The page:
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Company Social Media Policies Challenged

November 12th, 2010 · 1 Comment

If your company’s social media policy forbids employees from discussing work or the company on social media sites, it was most likely just overturned by the National Labor Relations Board.

Background story by the New York Times

The National Labor Relations Board regulates unions and employees who may be able to join a union.  Unfortunately that does not apply to anyone with “Manager”, or “Supervisor” in their title, which excludes a great many knowledge workers such as “Community Manger”.

NLRB believes that companies don’t have the right to tell employees  that they can’t talk about the place where  they work in social media.  I think this will cause a lot of social media policies to be rewritten in short order.

The NLRB ruled this week that an employee of an ambulance company who disparaged her boss on Facebook was wrongfully terminated.  The NLRB ruled that Facebook is in effect like the watercooler at work.  The speech is protected because an employer cannot terminate an employee for talking about working conditions.  The NLRB ruled that if multiple employees join a discussion about working conditions then that becomes protected speech.  This rule is designed to protect union organizers from being fired for talking about working conditions.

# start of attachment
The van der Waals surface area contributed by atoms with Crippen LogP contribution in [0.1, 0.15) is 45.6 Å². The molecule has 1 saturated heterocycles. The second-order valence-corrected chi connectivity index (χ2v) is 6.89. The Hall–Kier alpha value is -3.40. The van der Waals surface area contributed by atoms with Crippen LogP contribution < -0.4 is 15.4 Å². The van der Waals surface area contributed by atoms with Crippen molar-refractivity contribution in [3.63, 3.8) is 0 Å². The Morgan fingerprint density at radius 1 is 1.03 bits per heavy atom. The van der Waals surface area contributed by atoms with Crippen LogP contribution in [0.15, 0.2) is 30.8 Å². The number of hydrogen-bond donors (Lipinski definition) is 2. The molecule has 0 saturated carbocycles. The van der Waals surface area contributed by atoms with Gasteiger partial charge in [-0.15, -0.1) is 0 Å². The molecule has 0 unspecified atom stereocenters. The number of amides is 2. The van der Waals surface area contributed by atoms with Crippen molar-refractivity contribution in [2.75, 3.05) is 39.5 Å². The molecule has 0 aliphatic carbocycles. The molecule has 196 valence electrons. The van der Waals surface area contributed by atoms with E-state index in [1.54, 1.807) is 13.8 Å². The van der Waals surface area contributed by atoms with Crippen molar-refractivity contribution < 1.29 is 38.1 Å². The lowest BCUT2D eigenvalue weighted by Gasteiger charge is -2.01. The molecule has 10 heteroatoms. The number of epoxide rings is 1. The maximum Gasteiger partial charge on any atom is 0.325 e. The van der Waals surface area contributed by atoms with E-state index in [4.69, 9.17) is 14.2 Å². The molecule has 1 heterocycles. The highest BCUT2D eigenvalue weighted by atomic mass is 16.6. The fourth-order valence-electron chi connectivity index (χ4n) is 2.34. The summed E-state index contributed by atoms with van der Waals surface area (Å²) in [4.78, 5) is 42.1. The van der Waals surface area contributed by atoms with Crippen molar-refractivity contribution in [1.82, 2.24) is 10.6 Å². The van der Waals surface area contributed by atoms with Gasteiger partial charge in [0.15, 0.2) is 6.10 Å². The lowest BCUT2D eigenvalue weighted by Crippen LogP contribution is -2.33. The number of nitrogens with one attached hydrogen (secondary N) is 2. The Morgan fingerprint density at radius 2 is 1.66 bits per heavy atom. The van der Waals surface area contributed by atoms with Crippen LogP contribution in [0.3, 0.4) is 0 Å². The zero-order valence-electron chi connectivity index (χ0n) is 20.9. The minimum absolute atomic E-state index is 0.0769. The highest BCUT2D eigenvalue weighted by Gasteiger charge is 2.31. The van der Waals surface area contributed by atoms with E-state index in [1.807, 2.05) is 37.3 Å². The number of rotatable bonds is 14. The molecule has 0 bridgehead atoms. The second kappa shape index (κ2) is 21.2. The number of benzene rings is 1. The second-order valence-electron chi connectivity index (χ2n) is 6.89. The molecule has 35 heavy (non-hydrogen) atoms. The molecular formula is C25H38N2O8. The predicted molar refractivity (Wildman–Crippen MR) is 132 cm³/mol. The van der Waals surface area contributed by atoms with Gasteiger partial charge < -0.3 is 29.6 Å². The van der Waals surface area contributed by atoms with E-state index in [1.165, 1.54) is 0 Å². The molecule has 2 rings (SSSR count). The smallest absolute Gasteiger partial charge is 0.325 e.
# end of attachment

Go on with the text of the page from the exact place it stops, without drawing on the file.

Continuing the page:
This ruling is fairly narrow, but is mainly against the ambulance company because their employee guidelines forbid discussing the company “in any way” on social media sites.  This violates the employees rights to protected discussions of working conditions.  So if the employee had said something about the boss but no other employee had joined the conversation, then the NLRB might not be involved.  Which makes for a messy issue- how can you know that no other employee read the Facebook post, even if no one responded?  Based upon Facebook’s EdgeRank you can’t even know who was likely to have seen it.  So it gets very messy.

Another interesting issue is the fact the that in this case the woman who was fired referred to her boss as “a 17″ which is code for a mental patient.  This is clearly disparaging, but according to the NLRB that was secondary to the conversation the workers were having about the workplace.  This matters because in their firing of the woman the company noted that she had made “disparaging remarks about the company on Facebook.”

However there is one thing that I think is abundantly clear; NLRB believes that companies don’t have the right to tell employees  that they can’t talk about the place where  they work in social media.  I think this will cause a lot of social media policies to be rewritten in short order.

If you’re having  difficulties with your social media policy contact 1 Good Reason for help.

Give me 1 Good Reason why your restrictive company’s social media policy doesn’t have to be changed immediately?

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